Sunday, July 5, 2009

Glastonbury Day 2: Passion Pit

I have always been cautiously optimistic about Passion Pit's debut record. I had the album on non-stop when it came out--I'm sure others relate as the music is very simple and catchy and touches on some familiar ground that is inherently easy to listen to and in many ways gratifying. However there was always something that irked me about the album that I could not quite put my finger on.

When I saw this band on the Glastonbury bill I knew I had to go and see how these young guys from Cambridge would pull it off. I got to the stage 2 hours before the show, sat through a relatively entertaining set by the Gaslight Anthem, and then squeezed my way to the barrier at the John Peel stage.

When Gaslight was done, Passion Pit set up their equipment (mostly keyboards) in a tightly wound fashion, not taking much of the available room on the stage. I understand they are most likely accustomed to playing very small venues and this was probably their biggest show yet. Subsequently, each member of Passion Pit sound checked their instrument and microphones, however not once did they test everything together. Both of these I attributed to inexperience at the time, however I didn't know how this would affect their show.

The band huddled, got pumped up, and then came on stage to impress a 20,000 odd crowd:

When Michael Angelokos first walked on stage I immediately noticed how nervous he was. He couldn't really look at the crowd and if so for only a second. No jokes and nothing to get the crowd cheering. He was not charismatic, he just looked like he didn't want to be there. Along with the cramped setup on stage, there was nothing really to keep us engaged.

As difficult as this was, it was not the main setback of this performance. The sound was terrible. The instruments overpowered each other, much unlike the album. The main keyboard players output was set way too high and every time he would play it would overtake the drums, the bass, the guitar, and most importantly Angelokos' voice. None of the songs sounded like they did on the album, more like a fuzzy unsynchronized demo tape.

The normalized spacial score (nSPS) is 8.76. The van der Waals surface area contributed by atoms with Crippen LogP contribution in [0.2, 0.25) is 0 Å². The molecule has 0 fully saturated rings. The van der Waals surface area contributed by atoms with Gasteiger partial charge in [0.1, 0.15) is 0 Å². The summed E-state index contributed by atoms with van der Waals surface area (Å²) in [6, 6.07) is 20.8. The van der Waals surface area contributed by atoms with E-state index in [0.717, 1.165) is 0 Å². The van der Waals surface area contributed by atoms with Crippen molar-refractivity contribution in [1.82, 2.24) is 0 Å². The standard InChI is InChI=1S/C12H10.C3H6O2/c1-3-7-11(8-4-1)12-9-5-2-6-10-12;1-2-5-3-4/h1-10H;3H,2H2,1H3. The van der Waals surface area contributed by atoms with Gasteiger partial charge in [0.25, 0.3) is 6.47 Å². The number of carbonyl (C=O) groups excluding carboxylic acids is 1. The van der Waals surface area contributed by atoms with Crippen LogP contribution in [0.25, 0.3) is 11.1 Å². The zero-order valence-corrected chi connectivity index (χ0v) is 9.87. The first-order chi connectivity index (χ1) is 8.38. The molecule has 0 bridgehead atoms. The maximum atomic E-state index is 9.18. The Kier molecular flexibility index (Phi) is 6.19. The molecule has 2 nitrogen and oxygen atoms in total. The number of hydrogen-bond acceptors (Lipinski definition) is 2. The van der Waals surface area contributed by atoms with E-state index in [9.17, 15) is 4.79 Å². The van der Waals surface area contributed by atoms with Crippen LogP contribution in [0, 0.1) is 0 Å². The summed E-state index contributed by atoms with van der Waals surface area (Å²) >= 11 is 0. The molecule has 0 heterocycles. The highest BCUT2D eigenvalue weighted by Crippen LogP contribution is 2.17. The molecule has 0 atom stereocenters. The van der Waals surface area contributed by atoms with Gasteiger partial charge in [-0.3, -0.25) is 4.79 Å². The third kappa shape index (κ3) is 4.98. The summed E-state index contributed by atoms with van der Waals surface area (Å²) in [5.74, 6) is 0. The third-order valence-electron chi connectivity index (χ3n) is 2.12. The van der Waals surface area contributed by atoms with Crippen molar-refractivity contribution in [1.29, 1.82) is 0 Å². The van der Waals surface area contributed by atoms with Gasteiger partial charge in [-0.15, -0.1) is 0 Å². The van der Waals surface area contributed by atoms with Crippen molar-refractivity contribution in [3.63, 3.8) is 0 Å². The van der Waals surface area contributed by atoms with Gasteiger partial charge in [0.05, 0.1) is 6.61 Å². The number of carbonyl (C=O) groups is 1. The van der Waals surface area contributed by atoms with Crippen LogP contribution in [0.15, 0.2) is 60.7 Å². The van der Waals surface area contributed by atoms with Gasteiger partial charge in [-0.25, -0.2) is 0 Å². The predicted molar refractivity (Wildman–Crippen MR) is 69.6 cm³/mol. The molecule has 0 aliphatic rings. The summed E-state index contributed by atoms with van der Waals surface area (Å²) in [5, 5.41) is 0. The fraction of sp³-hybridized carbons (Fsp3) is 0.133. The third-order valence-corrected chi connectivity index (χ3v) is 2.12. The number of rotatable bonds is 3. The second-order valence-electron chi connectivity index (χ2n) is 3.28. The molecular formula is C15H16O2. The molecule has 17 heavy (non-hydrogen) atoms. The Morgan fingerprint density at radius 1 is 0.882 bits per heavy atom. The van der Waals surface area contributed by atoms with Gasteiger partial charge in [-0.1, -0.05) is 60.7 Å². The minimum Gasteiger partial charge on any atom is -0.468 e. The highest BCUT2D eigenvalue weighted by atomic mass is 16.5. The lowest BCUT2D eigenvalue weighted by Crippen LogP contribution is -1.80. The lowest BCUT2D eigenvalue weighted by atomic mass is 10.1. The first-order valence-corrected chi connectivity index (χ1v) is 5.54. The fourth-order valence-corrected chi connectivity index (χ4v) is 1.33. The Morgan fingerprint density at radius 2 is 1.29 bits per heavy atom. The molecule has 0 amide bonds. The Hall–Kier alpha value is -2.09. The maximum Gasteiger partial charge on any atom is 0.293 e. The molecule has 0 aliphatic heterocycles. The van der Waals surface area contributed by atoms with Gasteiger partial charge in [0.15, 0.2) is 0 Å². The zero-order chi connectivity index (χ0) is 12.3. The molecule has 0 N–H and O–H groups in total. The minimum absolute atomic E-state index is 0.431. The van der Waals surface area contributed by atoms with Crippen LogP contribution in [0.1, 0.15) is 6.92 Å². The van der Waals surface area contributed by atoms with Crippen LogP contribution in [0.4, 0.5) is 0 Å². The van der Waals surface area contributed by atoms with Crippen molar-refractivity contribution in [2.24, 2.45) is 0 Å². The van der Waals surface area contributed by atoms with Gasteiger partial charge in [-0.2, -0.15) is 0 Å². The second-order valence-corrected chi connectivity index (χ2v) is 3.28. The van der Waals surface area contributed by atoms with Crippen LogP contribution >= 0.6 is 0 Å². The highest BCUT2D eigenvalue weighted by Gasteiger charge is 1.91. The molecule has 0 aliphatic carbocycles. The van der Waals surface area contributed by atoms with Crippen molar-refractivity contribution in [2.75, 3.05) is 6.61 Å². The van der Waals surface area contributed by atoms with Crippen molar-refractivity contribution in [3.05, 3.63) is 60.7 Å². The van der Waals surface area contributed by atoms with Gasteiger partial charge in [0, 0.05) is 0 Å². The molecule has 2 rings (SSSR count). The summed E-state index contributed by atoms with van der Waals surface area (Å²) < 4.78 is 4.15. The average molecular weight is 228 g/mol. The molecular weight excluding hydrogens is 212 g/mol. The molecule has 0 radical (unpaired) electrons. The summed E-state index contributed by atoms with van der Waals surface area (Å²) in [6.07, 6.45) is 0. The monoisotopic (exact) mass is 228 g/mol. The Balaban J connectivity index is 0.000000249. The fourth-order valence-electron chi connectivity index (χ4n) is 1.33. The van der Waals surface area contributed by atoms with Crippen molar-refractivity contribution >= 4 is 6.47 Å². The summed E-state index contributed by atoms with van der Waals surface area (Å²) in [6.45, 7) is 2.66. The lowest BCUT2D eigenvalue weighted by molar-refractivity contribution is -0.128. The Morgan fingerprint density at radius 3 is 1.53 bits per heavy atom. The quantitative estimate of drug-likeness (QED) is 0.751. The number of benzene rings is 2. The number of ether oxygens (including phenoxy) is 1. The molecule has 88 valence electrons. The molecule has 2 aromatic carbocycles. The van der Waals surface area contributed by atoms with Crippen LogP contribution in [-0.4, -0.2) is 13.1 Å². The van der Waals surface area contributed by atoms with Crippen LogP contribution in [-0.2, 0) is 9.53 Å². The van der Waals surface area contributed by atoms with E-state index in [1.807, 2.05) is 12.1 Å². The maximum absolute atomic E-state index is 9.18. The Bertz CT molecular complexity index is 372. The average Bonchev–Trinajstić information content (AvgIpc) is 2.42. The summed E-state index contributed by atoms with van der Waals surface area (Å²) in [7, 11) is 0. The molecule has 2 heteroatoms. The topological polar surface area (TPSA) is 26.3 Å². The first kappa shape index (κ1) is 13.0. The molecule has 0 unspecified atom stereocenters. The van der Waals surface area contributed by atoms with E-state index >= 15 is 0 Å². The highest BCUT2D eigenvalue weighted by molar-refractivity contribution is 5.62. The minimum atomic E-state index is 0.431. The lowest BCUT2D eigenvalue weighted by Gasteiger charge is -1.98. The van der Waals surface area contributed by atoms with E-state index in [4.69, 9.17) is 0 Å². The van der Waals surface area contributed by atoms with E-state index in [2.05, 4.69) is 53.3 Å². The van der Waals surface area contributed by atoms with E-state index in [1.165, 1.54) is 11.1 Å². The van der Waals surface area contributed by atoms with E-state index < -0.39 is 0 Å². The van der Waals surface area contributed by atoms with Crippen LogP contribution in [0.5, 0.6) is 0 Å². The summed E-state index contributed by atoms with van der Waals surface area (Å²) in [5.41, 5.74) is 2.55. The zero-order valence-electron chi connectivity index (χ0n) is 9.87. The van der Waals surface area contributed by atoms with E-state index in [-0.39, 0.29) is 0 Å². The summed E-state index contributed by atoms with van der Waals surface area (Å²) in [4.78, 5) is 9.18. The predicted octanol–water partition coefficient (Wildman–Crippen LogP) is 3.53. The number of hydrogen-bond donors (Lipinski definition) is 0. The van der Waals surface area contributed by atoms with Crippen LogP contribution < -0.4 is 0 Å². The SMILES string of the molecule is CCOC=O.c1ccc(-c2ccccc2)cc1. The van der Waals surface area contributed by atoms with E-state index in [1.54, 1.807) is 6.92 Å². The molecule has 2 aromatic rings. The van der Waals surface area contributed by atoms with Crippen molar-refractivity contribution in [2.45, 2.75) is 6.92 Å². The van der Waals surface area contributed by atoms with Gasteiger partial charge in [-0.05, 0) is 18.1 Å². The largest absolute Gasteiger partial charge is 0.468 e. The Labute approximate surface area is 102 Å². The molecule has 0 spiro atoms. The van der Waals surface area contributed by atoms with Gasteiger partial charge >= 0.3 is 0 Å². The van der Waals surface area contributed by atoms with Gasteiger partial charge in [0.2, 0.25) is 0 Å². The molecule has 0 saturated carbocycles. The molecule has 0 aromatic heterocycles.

To add to this, they messed up playing I think I counted 5 times. By messing up I mean the band was off for a beat or two. I think this was the drummer's fault; aside from not looking like a drummer at all (rather an elongated Rivers Cuomo) he didn't seem to play with much finesse, implying that he doesn't have that much experience. However with the sound being as bad as it was these hiccups might have just been because they couldn't hear each other.

Bad sound, bad execution, bad charisma. This was quite a painful experience, and by the end I wasn't even moving to the music anymore, I wanted it to end.

The one thing I can respect about these guys is that they did look like a genuine indie band. That can even be proven by the fact that they put on such a terrible performance. Maybe they got too famous too quickly? Maybe this venue was too large for them and they couldn't handle the pressure?

In any case, I am a firm believer that a band should be revered because of how they perform their music live, not by how they put it together in a studio. I think subconciously I knew this when listening to the album, and that's why the album irked me.

Passion Pit lost a fan.

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